Richardson: We will be developing companion newsletters that we will send out periodically to all of our mentoring pairs to stimulate their interaction and suggest topics for discussion.
Editor: Are you currently seeking commitments from new mentors?
Richardson: We are making a big push, asking experienced lawyers to fill out profiles through the end of March. In early April, we anticipate opening it up first for students to sign up and request a mentor. We need to have a significant number of mentors in place first or the students won't be able to be matched with someone.
Editor: How are you going to measure the effectiveness of the program?
Richardson: Built into our process are reports benchmarking how many mentoring pairs we have established as well as how long they last. MCCA initially sets the pairs up for a six-month relationship at the end of which time they can choose to renew, to find a new mentor/mentee or to leave the process. We will ask for feedback from the mentees regarding how helpful the mentorship was; likewise, we will ask mentors how the relationship worked for them.
Editor: How is your program different from those available through the ABA or ACCA?
Richardson: Many bar associations have programs where they match mentors and mentees. These can be very effective, but I don't believe that any use a sophisticated online matching system, nor do they offer ongoing support to assist in developing the relationship. We are trying to reach people anywhere in the country and connect them with someone anywhere else in the country - so our members are not limited by geography or time zone in ways they historically have been.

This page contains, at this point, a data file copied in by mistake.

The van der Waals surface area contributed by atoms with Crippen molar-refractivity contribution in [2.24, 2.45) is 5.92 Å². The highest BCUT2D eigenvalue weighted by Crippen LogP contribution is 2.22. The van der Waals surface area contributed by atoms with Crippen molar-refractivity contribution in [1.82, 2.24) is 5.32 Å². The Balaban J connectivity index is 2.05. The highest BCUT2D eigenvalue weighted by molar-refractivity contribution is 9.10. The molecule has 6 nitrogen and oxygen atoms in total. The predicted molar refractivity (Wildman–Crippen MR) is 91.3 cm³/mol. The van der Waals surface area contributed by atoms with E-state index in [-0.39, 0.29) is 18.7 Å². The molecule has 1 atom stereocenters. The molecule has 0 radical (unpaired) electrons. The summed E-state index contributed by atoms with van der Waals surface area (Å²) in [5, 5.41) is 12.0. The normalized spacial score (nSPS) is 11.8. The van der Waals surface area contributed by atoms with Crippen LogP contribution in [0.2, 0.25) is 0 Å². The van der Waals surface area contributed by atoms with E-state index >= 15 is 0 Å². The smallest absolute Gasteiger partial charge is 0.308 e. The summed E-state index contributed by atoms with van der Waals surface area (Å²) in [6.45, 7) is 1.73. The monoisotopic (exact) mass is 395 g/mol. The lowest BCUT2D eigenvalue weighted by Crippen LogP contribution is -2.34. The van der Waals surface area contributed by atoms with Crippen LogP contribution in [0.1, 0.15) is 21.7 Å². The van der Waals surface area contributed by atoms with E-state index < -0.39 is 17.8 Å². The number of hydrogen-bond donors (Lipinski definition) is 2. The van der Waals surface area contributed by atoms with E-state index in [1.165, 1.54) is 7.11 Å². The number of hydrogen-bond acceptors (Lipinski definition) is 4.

Editor: How does your program have special relevance for the minority, woman or LGBT attorney?
Richardson: We are still hearing that lawyers who are in less represented demographics report that they have lesser access to mentors to assist with professional development, especially in their specific areas of need. For example, imagine a minority student living in Boise, Idaho - where there are few minorities - and this student is particularly interested in identifying or connecting with another lawyer of color with a certain practice or expertise. Or perhaps a student in Seattle has an interest in doing some sophisticated finance work and he wants to connect with someone in New York in a finance practice group. Our system is designed to suit either need.
Editor: Will the mentoring program also be helpful to the practicing lawyer?
Richardson: Absolutely. In fact, as the program expands I have designs on being able to offer mentoring to new general counsel: we plan to have retired general counsel offer to mentor new general counsel around the role of the general counsel, which, as we all know, seems to be expanding every day.
Editor: How can people sign up?
Richardson: Anyone interested in signing up should contact program director Peter Chin at firstname.lastname@example.org. More information about the program can be found at www.mcca.com/mentoring. I would like to say as well that we at MCCA are very grateful for the generosity of our donors.